Time to Put the Brakes on Jobs?

Should the Fed continue raising interest rates?

After several rate increases and with unemployment at a 17-year low, Fed officials face the question of whether joblessness might fall so much that they should pick up the pace of tightening to prevent the economy from overheating. The latest employment report released Friday by the Labor Department doesn’t suggest they need to move more aggressively or slow down. Employers added 148,000 jobs in December, and the unemployment rate was unchanged at 4.1%. Average hourly earnings of private-sector workers rose 2.5% from a year ago, in line with recent monthly readings.

Goodness. We wouldn’t want joblessness to fall too low, would we? That might force employers to pay people more!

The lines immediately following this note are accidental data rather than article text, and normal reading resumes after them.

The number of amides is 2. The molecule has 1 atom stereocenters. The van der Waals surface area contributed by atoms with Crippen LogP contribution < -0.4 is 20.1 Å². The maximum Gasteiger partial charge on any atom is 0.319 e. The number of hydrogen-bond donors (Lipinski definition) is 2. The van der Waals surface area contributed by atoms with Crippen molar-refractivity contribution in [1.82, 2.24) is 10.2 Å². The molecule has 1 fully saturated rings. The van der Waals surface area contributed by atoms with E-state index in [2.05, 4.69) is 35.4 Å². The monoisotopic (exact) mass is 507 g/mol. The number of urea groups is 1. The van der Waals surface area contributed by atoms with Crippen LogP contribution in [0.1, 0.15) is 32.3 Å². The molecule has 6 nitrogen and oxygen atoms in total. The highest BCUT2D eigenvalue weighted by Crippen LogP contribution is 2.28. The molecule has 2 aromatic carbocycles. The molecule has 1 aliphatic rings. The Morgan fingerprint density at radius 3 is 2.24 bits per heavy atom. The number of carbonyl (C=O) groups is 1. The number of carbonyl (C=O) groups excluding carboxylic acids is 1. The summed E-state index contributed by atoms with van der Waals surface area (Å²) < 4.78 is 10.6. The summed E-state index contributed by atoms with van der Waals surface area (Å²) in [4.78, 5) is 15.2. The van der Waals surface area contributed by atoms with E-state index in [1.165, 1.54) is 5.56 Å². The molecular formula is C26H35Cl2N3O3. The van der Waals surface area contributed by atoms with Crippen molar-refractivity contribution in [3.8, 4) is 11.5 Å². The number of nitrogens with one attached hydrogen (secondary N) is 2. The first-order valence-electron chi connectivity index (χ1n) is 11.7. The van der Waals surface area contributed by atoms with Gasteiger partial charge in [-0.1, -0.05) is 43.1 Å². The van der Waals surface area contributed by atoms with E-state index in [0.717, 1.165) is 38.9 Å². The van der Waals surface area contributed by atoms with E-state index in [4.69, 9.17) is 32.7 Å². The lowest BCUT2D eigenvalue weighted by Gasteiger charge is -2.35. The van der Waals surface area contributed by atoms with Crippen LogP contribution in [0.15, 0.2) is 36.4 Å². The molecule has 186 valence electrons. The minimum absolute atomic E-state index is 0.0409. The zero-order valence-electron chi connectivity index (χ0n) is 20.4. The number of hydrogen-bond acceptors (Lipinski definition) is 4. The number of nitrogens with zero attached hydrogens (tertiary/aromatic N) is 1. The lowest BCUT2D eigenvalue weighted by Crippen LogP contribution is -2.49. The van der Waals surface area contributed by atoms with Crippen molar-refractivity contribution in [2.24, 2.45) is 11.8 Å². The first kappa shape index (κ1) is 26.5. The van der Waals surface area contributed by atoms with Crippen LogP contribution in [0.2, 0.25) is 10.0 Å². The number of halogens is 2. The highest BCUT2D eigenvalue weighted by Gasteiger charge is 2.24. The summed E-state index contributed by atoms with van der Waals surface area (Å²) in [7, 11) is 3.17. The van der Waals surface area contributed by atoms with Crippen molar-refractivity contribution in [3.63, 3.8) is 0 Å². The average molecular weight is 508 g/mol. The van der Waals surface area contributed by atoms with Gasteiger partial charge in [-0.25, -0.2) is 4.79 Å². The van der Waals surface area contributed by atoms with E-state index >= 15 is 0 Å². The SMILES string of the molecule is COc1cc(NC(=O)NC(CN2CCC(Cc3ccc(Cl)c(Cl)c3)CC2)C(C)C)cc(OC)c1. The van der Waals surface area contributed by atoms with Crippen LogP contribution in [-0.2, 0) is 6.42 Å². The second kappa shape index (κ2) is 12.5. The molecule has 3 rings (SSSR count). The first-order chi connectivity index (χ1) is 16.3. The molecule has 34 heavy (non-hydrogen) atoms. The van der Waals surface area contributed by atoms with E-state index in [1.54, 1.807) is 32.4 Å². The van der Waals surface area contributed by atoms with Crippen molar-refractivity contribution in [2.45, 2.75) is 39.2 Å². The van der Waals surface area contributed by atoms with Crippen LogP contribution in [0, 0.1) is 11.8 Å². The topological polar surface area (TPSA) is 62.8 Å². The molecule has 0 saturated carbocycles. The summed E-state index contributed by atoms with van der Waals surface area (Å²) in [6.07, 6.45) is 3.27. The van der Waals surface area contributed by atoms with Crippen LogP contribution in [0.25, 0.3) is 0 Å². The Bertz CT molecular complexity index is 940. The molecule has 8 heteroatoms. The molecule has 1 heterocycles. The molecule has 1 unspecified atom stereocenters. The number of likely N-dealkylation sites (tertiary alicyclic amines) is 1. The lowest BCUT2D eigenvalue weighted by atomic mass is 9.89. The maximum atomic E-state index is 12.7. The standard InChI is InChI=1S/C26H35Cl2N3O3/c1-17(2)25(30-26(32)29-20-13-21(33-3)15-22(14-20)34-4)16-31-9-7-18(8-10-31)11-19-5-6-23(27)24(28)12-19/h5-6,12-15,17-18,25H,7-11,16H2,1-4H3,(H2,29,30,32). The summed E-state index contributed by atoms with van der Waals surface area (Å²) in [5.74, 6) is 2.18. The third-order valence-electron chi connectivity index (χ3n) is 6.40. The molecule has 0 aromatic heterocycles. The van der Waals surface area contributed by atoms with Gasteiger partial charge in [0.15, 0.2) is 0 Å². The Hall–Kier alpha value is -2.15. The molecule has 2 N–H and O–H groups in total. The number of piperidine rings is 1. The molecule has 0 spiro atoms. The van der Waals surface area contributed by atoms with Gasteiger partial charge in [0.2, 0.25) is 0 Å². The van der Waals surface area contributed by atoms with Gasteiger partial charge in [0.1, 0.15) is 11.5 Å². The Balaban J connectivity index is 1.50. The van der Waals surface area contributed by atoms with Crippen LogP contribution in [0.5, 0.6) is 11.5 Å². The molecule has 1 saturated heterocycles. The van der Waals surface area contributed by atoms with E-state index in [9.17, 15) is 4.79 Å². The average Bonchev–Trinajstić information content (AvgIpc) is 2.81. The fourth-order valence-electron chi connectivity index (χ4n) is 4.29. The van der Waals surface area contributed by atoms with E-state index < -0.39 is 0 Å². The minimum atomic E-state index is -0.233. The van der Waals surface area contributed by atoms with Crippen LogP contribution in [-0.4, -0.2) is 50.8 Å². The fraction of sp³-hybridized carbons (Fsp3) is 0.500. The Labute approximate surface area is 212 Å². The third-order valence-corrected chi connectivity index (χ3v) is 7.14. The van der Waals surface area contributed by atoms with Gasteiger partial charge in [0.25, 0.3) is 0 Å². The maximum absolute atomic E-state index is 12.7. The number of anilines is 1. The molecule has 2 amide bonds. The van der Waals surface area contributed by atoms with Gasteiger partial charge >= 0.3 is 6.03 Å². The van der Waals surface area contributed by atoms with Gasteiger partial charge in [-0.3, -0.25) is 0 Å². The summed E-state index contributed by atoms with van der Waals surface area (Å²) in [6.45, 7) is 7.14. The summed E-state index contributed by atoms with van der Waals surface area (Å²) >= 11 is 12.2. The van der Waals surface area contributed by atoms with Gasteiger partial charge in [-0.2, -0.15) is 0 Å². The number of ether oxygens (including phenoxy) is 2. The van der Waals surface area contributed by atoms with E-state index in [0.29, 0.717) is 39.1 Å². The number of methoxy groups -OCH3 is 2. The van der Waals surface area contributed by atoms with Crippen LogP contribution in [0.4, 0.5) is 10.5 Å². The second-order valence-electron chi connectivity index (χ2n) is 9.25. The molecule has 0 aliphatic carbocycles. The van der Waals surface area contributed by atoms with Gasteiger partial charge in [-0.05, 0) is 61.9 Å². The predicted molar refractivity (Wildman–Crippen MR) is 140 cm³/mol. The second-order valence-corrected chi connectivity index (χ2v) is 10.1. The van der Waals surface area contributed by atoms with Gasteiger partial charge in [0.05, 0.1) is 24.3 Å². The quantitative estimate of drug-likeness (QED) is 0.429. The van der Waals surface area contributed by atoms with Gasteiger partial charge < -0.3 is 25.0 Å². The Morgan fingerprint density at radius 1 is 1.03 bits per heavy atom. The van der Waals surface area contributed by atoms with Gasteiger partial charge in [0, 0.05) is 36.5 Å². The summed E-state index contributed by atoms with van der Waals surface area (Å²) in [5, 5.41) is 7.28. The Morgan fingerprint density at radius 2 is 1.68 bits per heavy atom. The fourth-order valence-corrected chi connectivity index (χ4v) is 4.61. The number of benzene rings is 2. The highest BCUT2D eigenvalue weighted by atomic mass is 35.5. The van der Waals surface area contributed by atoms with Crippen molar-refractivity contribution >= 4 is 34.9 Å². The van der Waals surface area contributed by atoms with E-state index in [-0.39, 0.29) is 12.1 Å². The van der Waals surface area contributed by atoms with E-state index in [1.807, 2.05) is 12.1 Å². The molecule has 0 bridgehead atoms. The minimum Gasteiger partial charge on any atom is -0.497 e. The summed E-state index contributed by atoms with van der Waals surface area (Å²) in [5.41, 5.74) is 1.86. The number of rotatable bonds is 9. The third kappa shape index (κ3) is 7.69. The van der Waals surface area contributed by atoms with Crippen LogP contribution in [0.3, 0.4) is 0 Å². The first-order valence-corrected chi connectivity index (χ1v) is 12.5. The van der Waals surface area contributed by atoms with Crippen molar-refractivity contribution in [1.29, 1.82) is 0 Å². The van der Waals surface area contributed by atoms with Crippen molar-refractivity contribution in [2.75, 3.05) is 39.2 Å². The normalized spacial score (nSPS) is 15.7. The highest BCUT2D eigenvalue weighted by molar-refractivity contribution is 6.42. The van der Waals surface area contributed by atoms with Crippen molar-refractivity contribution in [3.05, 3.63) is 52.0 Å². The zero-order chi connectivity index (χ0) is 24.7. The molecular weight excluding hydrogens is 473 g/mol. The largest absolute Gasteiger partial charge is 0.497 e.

If the Fed wants to raise rates because they think they need to keep their powder dry for the next recession, I can buy that. Maybe. But the only reason to worry about unemployment getting too low is a fear that it will push up inflation. And there’s precisely no reason to fear that inflation is about to pick up. Someday there might be, but that day is not today, not anytime in the past two decades, and unlikely to be anytime in the next few years either:

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This is no time to come up short. It's time to fight like hell, as our namesake would tell us to do, for a democracy where minority rule cannot impose an extreme agenda, where facts matter, and where accountability has a chance at the polls and in the press. If you value our reporting and you can right now, please help us dig out of the $100,000 hole we're starting our new budgeting cycle in with an always-needed and always-appreciated donation today.

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